Eddy pleaded and begged, and convinced his mother to try and persuade Jack, but to no avail. For the first time in his life, Eddy came face-to-face with the rock-hard determination that had made his father such a success.
The next day, Eddy presented himself at the restaurant, and changed into his uniform, tied on his apron. Tears of shame came into his eyes as he approached his first customers, a couple of college students.
"How can I help you?" he asked.
"I want a cup of coffee, and my girl wants a diet Coke." the man's voice was sharp with command.
"What kind of coffee, sir?" Eddy asked humbly.
The other man looked up at him with disdain. "Coffee! That's what kind! Are you stupid? Just get on with it."
Flushing, Eddy walked behind the bar to pick up the order and was faced with a complex expresso machine. How on earth did this work. That was when the young man he'd humbled the day before walked in.
"Hey, need any help?" Eddy nodded numbly, too ashamed to meet his eyes.
"So, what kind of coffee does your client want?"
Eddy shrugged, "I asked him too, but he said 'coffee, that's what kind.'"
The other waiter grinned sympathetically. "One of those! Don't worry, look, I'll show you how to work the machine."
Eddy had never felt so grateful and so ashamed in his life. "I'm Eddy," he said.
The other young man grinned. "I'm Alan, don't worry, you'll soon get the hang of it!"
"Thanks for the help, Alan," Eddy said humbly, "Have you worked here long?"
Alan shook his head. "Yesterday was my first day. I'm sorry about yesterday, you see, I have a hearing problem. I wasn't mocking you."
"Well, maybe you can use your phone to record the orders, and I'll tell you what they said..."
"No Eddy, you can't do my work for me."
"But...This hearing problem...Can it be fixed?" asked Eddie.
"Well, yes, but our insurance doesn't cover it, and we don't have the money for the operation. I need another $45,000 so I'm working to save up. I have to have the op within the next six months, or the deafness is permanent."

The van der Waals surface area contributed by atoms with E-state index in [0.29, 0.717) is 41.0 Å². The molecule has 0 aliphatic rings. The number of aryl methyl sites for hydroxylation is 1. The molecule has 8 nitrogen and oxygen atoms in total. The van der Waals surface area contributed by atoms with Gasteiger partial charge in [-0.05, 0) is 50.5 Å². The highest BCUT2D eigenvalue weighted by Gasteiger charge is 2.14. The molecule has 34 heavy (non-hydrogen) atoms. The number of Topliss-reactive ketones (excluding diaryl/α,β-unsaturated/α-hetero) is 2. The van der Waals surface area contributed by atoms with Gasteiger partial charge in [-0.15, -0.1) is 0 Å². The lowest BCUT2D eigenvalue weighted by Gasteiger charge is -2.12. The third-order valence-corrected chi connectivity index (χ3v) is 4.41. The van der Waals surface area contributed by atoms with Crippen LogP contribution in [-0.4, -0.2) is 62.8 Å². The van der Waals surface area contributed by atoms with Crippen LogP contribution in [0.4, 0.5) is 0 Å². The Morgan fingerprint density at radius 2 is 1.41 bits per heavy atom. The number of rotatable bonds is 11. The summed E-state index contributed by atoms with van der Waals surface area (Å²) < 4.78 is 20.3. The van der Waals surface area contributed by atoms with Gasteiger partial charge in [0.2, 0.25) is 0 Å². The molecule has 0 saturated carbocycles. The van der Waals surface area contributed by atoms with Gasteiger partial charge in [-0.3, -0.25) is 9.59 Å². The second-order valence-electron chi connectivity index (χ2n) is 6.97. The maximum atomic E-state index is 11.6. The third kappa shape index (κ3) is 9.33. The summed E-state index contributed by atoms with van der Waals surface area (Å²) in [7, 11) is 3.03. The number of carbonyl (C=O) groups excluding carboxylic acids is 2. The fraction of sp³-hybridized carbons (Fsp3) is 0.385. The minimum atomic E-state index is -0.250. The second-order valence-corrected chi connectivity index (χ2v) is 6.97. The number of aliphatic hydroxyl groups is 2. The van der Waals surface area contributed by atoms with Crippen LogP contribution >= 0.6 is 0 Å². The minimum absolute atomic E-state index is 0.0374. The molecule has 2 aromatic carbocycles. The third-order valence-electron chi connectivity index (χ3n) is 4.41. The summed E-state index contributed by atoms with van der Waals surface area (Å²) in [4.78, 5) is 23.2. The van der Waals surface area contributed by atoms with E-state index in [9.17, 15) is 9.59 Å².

Alan grinned: "But I'm going to make it, man, no matter what! I've got another job, and some stuff on the weekends, it's going to happen."
The time passed, and before Eddy knew it, three months had gone by. On his last day, he was surprised to see his dad sitting at his favorite table.
"Hey son, I just came by to see how you are doing! Last day, isn't it?"
"Yes, it is dad! So...can I get you anything?"
"No, I wanted to tell you that since you've kept your word, I'm ready to keep mine. How much did you need for the car? $45,000?"
Eddy stared at his dad. All that money... "Actually dad, I don't really need a car, but Walter, that guy we met here? The waiter? He has a hearing problem and he needs money for the op..."
"And?" his father asked.
"Well, I was hoping you'd lend me the $45 k... I'll pay you back! And Walter could have his op right away?"
Jack smiled proudly. "The money's yours, buddy, no strings attached." Eddy turned to go and give his friend the news when Jack stopped him. "I'm so proud of you Eddy, you're a good man."
Walter was overjoyed, and his operation was a great success. As for Eddy, he used the money he earned at the restaurant to buy himself an old convertible from the 60s that he is now restoring with his father's help.
If you enjoyed this story, you might like this one about a man who barred his mother-in-law from his home after his beloved wife passed away.